CHICAGO v. MORALES

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Case Basics
Docket No. 
97-1121
Petitioner 
Chicago
Respondent 
Morales
Opinion 
Advocates
(For the petitioner)
(For the respondents)
Tags
Term:
Facts of the Case 

Chicago's Gang Congregation Ordinance prohibits "criminal street gang members" from loitering in public places. If a police officer observes a person whom he reasonably believes to be a gang member loitering in a public place with one or more persons, he shall order them to disperse. A violation of the ordinance arises when anyone does not promptly obey a dispersal order. An officer's discretion was purportedly limited by confining arrest authority to designated officers, establishing detailed criteria for defining street gangs and membership therein, and providing for designated, but publicly undisclosed, enforcement areas. In 1993, Jesus Morales was arrested and found guilty under the ordinance for loitering in a Chicago neighborhood after he ignored police orders to disperse. Ultimately, after Morales challenged his arrest, the Illinois Supreme Court held that the ordinance violated due process of law in that it is impermissibly vague on its face and an arbitrary restriction on personal liberties.

Question 

Does Chicago's Gang Congregation Ordinance, which prohibits "criminal street gang members" from loitering in public places, violate the Due Process Clause of the Fourteenth Amendment to the U.S. Constitution?

Conclusion 
Decision: 6 votes for Morales, 3 vote(s) against
Legal provision: Due Process

Yes. In a plurality ruling, Justice John Paul Stevens delivered an opinion for a marjority on several key points. The Court held that Chicago's Gang Congregation Ordinance was unconstitutionally vague and provided law enforcement officials too much discretion to decide what activities constitute loitering. Justice Stevens wrote for the majority that the ordinance's definition of loitering as "to remain in any one place with no apparent purpose" does not give people adequate notice of what is prohibited and what is permitted, even if a person does not violate the law until he refuses to disperse. "'[A] law fails to meet the requirements of the Due Process Clause if it is so vague and standardless that it leaves the public uncertain as to the conduct it prohibits,'" noted Justice Stevens, "[i]f the loitering is in fact harmless and innocent, the dispersal order itself is an unjustified impairment of liberty."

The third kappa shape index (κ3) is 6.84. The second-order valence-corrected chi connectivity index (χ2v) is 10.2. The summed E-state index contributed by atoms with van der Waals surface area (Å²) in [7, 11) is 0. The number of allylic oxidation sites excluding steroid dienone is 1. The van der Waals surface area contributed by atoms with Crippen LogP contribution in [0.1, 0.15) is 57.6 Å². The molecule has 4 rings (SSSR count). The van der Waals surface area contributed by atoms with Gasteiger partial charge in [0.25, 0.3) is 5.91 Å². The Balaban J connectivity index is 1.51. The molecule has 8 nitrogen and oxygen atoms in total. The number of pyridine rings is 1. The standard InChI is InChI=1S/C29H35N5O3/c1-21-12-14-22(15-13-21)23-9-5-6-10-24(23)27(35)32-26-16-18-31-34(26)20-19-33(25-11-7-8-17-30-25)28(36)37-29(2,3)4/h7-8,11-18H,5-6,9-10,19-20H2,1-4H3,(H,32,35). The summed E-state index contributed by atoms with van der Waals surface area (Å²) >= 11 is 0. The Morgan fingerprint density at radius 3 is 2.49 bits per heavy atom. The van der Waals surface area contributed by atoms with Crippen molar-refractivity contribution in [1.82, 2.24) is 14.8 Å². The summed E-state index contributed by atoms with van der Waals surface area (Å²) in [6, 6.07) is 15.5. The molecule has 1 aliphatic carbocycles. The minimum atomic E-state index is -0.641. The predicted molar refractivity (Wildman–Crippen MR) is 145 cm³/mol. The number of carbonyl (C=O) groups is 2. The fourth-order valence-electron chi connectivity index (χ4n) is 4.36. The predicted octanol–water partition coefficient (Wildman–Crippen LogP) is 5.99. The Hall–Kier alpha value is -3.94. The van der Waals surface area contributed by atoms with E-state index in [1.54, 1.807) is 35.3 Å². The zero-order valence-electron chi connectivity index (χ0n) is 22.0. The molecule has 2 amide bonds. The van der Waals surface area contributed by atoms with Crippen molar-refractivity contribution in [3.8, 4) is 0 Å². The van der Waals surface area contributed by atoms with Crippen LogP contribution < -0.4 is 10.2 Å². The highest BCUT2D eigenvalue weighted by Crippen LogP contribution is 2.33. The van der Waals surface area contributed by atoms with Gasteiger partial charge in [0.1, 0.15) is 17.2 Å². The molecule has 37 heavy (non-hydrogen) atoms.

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CHICAGO v. MORALES. The Oyez Project at IIT Chicago-Kent College of Law. 20 October 2014. <http://www.oyez.org/cases/1990-1999/1998/1998_97_1121>.
CHICAGO v. MORALES, The Oyez Project at IIT Chicago-Kent College of Law, http://www.oyez.org/cases/1990-1999/1998/1998_97_1121 (last visited October 20, 2014).
"CHICAGO v. MORALES," The Oyez Project at IIT Chicago-Kent College of Law, accessed October 20, 2014, http://www.oyez.org/cases/1990-1999/1998/1998_97_1121.